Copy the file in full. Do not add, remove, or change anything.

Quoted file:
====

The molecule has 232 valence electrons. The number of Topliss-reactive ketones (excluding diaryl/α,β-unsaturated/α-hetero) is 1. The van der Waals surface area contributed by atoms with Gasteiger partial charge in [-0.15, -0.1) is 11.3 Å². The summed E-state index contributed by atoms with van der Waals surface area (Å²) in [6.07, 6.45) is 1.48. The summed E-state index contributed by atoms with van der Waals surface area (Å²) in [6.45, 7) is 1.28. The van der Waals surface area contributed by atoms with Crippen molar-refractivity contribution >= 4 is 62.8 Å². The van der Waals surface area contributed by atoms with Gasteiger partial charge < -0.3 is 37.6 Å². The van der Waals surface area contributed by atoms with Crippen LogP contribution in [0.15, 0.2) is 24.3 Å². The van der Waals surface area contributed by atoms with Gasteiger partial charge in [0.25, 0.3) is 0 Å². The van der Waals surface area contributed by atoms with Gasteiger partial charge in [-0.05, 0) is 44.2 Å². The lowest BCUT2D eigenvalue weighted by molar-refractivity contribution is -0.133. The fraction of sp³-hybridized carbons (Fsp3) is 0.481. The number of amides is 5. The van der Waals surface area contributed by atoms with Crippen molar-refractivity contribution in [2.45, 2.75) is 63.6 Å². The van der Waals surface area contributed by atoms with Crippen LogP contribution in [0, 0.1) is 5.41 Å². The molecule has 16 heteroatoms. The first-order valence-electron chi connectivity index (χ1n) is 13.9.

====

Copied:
The molecule has 232 valence electrons. The number of Topliss-reactive ketones (excluding diaryl/α,β-unsaturated/α-hetero) is 1. The van der Waals surface area contributed by atoms with Gasteiger partial charge in [-0.15, -0.1) is 11.3 Å². The summed E-state index contributed by atoms with van der Waals surface area (Å²) in [6.07, 6.45) is 1.48. The summed E-state index contributed by atoms with van der Waals surface area (Å²) in [6.45, 7) is 1.28. The van der Waals surface area contributed by atoms with Crippen molar-refractivity contribution >= 4 is 62.8 Å². The van der Waals surface area contributed by atoms with Gasteiger partial charge < -0.3 is 37.6 Å². The van der Waals surface area contributed by atoms with Crippen LogP contribution in [0.15, 0.2) is 24.3 Å². The van der Waals surface area contributed by atoms with Gasteiger partial charge in [0.25, 0.3) is 0 Å². The van der Waals surface area contributed by atoms with Gasteiger partial charge in [-0.05, 0) is 44.2 Å². The lowest BCUT2D eigenvalue weighted by molar-refractivity contribution is -0.133. The fraction of sp³-hybridized carbons (Fsp3) is 0.481. The number of amides is 5. The van der Waals surface area contributed by atoms with Crippen molar-refractivity contribution in [2.45, 2.75) is 63.6 Å². The van der Waals surface area contributed by atoms with Crippen LogP contribution in [0, 0.1) is 5.41 Å². The molecule has 16 heteroatoms. The first-order valence-electron chi connectivity index (χ1n) is 13.9.